From 2008 to 2010, the Neighborhood Stabilization Program distributed nearly $7 billion, supported an estimated 88,000 jobs, completed rehabilitation of nearly 50,000 units of affordable housing, and demolished nearly 25,000 blighted properties. But the work is not yet done, so we call on the President and Congress to:
- Create a new program designed to purchase, rehabilitate, and redevelop foreclosed, abandoned, demolished, or vacant properties on both commercial and residential lots.
There is an increased need for rental housing. The Nation needs to create and pursue policies to develop more rental housing. Specifically, mayors call on the President and Congress to:
- Create a new rental housing production program to serve the needs of working families.
- Support the National Housing Trust Fund.
- Increase funding for the HOME Investment Partnerships program.
- Maintain one of the Nation’s largest infrastructure investments – public housing – through significant funding increases geared toward capital improvements.
- Provide Section 8 vouchers for all eligible recipients.
A Comprehensive Approach to Homelessness
The U.S. Department of Housing and Urban Development reports that roughly 553,000 people were experiencing homelessness during a point-in-time count in January 2018. About one-third (35 percent) of these individuals were in unsheltered locations, such as on the street, in abandoned buildings, or in places not suitable for human habitation. The United States Conference of Mayors’ Annual Hunger and Homelessness Survey has consistently found the lack of affordable housing to be the leading cause of homelessness.
Therefore, mayors call on the President and Congress to:
- Support local governments in developing a systemic response that ensures homelessness is prevented whenever possible or, if it can’t be prevented, it is a rare, brief, and one-time experience.
- Recognize that people living in unsheltered locations is unacceptable and that cities face a crisis of homelessness and lack of affordable housing that requires immediate comprehensive and bold federal action, which should include expanded eligibility for housing/homeless resources through the Department of Health and Human Services.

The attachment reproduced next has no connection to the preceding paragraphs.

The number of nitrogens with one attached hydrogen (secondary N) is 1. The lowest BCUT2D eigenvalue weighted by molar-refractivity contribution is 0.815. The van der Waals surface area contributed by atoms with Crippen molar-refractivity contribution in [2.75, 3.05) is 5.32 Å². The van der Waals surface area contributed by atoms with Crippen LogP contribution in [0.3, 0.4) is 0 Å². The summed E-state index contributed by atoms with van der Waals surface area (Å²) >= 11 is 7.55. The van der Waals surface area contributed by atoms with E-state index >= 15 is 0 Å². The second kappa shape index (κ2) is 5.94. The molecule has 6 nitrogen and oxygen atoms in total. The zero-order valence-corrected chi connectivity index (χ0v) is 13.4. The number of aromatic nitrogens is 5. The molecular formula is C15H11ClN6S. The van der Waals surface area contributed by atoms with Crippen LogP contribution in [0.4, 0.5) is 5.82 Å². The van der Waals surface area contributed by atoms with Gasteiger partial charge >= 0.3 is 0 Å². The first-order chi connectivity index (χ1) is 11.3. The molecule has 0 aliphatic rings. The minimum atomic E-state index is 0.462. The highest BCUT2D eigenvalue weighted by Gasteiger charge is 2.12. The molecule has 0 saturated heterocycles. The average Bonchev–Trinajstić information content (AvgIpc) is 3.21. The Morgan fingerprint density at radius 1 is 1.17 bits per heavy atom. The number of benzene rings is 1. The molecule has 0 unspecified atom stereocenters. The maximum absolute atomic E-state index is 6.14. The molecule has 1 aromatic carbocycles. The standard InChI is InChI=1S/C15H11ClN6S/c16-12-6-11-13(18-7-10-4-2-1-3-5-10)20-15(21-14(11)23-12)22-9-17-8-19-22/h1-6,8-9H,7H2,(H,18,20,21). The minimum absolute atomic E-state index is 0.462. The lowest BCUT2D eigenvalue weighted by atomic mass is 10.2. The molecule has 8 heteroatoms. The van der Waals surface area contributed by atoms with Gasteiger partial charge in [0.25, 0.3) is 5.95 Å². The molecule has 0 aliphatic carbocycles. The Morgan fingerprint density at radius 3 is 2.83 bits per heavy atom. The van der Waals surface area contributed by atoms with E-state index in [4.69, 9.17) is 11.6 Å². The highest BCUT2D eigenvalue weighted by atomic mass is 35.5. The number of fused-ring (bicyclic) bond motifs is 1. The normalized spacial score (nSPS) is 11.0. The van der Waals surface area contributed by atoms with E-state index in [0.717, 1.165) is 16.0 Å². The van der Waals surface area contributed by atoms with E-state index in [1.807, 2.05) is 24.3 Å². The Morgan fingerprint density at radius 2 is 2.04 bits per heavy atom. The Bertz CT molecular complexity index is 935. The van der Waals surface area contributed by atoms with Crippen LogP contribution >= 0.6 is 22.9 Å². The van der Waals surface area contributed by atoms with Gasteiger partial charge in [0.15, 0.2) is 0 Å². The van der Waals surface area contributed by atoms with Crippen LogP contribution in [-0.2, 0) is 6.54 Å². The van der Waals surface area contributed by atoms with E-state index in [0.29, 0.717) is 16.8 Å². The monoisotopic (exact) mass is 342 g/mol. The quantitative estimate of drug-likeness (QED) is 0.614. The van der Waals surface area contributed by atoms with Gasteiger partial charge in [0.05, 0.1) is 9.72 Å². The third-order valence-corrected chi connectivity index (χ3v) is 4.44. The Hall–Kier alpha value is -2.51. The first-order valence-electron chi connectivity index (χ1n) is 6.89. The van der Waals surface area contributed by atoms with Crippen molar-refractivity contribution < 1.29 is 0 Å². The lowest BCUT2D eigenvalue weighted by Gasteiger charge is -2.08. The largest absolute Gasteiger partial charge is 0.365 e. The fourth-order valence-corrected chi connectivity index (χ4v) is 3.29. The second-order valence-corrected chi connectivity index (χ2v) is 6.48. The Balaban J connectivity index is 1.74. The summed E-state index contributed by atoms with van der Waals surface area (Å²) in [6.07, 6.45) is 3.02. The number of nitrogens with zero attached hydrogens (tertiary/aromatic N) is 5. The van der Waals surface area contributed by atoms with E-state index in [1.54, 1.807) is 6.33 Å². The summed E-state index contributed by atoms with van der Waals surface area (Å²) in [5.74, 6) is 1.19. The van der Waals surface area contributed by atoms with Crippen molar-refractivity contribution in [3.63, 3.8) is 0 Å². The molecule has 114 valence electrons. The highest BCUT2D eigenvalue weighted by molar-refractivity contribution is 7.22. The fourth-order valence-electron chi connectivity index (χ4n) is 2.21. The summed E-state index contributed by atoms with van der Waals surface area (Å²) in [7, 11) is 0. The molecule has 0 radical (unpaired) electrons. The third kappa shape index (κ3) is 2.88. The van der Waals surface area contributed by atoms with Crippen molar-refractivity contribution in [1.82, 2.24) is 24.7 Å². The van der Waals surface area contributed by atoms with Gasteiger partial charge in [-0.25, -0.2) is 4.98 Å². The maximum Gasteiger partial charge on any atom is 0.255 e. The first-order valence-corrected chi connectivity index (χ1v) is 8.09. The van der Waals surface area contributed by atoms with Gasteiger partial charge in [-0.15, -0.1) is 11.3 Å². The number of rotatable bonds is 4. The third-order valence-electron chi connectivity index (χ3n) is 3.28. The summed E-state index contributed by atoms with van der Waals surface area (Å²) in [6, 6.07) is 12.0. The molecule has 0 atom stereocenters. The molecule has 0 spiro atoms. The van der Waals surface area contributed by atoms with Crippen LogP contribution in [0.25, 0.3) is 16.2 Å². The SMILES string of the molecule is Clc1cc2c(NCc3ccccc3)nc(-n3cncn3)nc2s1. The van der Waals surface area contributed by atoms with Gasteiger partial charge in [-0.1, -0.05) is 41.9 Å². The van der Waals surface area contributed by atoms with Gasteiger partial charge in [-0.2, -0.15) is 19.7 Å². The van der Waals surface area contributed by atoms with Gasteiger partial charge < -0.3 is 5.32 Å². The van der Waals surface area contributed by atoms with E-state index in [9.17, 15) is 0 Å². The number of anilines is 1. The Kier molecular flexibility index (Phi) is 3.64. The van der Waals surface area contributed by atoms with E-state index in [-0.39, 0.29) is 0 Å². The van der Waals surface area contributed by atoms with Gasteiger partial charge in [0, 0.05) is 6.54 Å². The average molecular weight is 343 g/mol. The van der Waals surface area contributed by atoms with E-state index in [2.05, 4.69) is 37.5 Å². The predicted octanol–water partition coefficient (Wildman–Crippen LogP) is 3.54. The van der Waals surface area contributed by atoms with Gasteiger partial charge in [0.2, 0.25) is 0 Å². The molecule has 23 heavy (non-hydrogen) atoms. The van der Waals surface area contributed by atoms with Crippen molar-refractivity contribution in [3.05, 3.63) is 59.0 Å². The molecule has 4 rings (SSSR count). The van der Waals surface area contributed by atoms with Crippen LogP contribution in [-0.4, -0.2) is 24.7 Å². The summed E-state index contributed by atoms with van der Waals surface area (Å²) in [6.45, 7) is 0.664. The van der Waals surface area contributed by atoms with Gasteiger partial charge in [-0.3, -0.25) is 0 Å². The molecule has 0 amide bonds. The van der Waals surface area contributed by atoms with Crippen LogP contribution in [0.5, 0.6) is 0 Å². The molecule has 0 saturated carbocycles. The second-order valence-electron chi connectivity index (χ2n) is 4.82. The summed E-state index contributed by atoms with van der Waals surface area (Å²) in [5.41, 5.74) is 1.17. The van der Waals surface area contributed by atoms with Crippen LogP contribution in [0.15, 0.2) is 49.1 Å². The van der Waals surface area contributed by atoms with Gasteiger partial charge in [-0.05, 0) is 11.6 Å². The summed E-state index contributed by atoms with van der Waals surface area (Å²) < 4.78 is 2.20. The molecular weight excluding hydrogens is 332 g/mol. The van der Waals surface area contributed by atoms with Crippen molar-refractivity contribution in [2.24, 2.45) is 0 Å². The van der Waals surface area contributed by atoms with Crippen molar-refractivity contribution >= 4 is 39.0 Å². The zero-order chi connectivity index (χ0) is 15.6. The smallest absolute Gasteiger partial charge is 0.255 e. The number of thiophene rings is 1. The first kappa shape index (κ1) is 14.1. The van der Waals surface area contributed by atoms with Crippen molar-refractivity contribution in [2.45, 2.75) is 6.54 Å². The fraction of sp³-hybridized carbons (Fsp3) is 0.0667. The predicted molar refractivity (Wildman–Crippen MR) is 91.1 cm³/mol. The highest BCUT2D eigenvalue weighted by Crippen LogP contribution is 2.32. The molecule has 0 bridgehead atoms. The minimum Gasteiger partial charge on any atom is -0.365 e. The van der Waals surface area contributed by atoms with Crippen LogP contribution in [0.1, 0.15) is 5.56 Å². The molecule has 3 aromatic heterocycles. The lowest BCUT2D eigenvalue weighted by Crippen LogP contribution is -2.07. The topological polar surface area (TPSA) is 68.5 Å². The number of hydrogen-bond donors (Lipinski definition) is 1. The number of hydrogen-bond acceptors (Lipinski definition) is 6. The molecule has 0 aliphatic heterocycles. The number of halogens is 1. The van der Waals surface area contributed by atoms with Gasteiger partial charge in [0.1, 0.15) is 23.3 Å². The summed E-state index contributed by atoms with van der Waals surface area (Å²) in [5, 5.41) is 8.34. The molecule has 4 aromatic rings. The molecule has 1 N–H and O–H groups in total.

- Increase funding for the McKinney-Vento Homeless Assistance Grants
Support Holistic and Inclusive Community Development
Housing Affordability and economic mobility are perhaps the greatest challenges faced by cities. As the affordability crisis grows, both renters and homeowners become increasingly stressed and cost-burdened. The challenge before us is to ensure that as cities continue to grow and prosper, our longtime residents can remain in their homes and neighborhoods and are not displaced. To promote the growth of strong, vibrant cities, there must be a connectivity network and a community development infrastructure plan which leads to stable, quality, affordable housing. Therefore, we call on the President and Congress to:
- Support the Capital Magnet Fund.
- Incentivize local governments to adopt and implement policies that foster inclusive growth.
- Increase funding for housing vouchers and prohibit discrimination based on the source of income.
- Strengthen consumer protections for homebuyers to reduce predatory lending practices.
- Strengthen the Community Reinvestment Act (CRA) which provides access to credit for low- and moderate-income communities from financial institutions.
Increase support to women and minorities in the development of small businesses. Provide for the development of entrepreneurial skills. Continue significant support for small businesses during and after the COVID-19 pandemic.
Support the 2015 regulations that strengthened the implementation of the 1968 Fair Housing Act that would affirmatively further fair housing.
Affordable Workforce Housing
Whether it is aiding first responders – police, fire, and hospital workers – or teachers and other workers in essential public and private sector positions, investing more in making housing more affordable must be part of the Nation’s post-COVID-19 recovery. Going forward, affordable workforce housing must be seen as a key part of the Nation’s infrastructure investment strategy, to be addressed alongside increased funding for our energy, transportation and water systems, among other commitments.
Mayors call for greater federal funding commitments to support the production of more affordable workforce housing. Existing program delivery systems – CDBG, HOME, Neighborhood Stabilization Program, and Low-Income Housing Tax Credit – can be readily adapted to deliver substantially more federal resources in support of these efforts.